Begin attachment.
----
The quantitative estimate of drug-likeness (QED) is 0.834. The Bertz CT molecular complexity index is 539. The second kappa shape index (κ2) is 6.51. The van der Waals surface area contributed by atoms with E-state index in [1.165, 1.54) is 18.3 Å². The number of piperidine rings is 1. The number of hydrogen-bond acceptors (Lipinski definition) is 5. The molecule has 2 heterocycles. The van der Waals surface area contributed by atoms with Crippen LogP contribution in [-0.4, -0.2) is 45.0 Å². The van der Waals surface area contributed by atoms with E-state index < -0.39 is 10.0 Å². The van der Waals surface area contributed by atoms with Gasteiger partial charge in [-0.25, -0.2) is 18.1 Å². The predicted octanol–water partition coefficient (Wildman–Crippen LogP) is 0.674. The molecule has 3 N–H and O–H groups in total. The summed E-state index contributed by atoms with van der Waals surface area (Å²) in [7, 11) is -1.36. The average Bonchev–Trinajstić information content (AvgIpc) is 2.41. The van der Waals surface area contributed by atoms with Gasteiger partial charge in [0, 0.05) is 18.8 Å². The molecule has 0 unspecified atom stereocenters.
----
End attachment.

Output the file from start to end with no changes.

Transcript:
The quantitative estimate of drug-likeness (QED) is 0.834. The Bertz CT molecular complexity index is 539. The second kappa shape index (κ2) is 6.51. The van der Waals surface area contributed by atoms with E-state index in [1.165, 1.54) is 18.3 Å². The number of piperidine rings is 1. The number of hydrogen-bond acceptors (Lipinski definition) is 5. The molecule has 2 heterocycles. The van der Waals surface area contributed by atoms with Crippen LogP contribution in [-0.4, -0.2) is 45.0 Å². The van der Waals surface area contributed by atoms with E-state index < -0.39 is 10.0 Å². The van der Waals surface area contributed by atoms with Gasteiger partial charge in [-0.25, -0.2) is 18.1 Å². The predicted octanol–water partition coefficient (Wildman–Crippen LogP) is 0.674. The molecule has 3 N–H and O–H groups in total. The summed E-state index contributed by atoms with van der Waals surface area (Å²) in [7, 11) is -1.36. The average Bonchev–Trinajstić information content (AvgIpc) is 2.41. The van der Waals surface area contributed by atoms with Gasteiger partial charge in [0, 0.05) is 18.8 Å². The molecule has 0 unspecified atom stereocenters.